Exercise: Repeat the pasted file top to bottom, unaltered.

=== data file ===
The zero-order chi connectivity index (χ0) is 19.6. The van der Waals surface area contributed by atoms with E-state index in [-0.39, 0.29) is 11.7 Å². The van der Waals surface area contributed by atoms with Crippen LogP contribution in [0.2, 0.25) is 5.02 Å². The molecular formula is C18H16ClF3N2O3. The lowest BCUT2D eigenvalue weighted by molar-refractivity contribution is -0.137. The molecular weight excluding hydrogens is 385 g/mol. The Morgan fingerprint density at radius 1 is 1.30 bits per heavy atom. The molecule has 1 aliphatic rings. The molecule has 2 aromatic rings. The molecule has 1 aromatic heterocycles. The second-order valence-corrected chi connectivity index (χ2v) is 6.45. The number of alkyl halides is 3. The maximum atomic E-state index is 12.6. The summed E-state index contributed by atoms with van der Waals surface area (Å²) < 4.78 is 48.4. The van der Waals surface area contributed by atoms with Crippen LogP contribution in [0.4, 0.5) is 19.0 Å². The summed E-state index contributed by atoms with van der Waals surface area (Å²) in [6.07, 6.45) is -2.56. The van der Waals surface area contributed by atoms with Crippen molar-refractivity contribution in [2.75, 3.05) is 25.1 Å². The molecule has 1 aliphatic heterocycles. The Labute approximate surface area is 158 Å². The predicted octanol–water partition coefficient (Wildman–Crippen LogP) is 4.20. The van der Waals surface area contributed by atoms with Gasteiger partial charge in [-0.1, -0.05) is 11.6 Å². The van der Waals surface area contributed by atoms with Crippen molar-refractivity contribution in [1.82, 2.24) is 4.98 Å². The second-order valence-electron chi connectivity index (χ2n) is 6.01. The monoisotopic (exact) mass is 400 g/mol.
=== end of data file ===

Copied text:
The zero-order chi connectivity index (χ0) is 19.6. The van der Waals surface area contributed by atoms with E-state index in [-0.39, 0.29) is 11.7 Å². The van der Waals surface area contributed by atoms with Crippen LogP contribution in [0.2, 0.25) is 5.02 Å². The molecular formula is C18H16ClF3N2O3. The lowest BCUT2D eigenvalue weighted by molar-refractivity contribution is -0.137. The molecular weight excluding hydrogens is 385 g/mol. The Morgan fingerprint density at radius 1 is 1.30 bits per heavy atom. The molecule has 1 aliphatic rings. The molecule has 2 aromatic rings. The molecule has 1 aromatic heterocycles. The second-order valence-corrected chi connectivity index (χ2v) is 6.45. The number of alkyl halides is 3. The maximum atomic E-state index is 12.6. The summed E-state index contributed by atoms with van der Waals surface area (Å²) < 4.78 is 48.4. The van der Waals surface area contributed by atoms with Crippen LogP contribution in [0.4, 0.5) is 19.0 Å². The summed E-state index contributed by atoms with van der Waals surface area (Å²) in [6.07, 6.45) is -2.56. The van der Waals surface area contributed by atoms with Crippen molar-refractivity contribution in [2.75, 3.05) is 25.1 Å². The molecule has 1 aliphatic heterocycles. The Labute approximate surface area is 158 Å². The predicted octanol–water partition coefficient (Wildman–Crippen LogP) is 4.20. The van der Waals surface area contributed by atoms with Gasteiger partial charge in [-0.1, -0.05) is 11.6 Å². The van der Waals surface area contributed by atoms with Crippen molar-refractivity contribution in [1.82, 2.24) is 4.98 Å². The second-order valence-electron chi connectivity index (χ2n) is 6.01. The monoisotopic (exact) mass is 400 g/mol.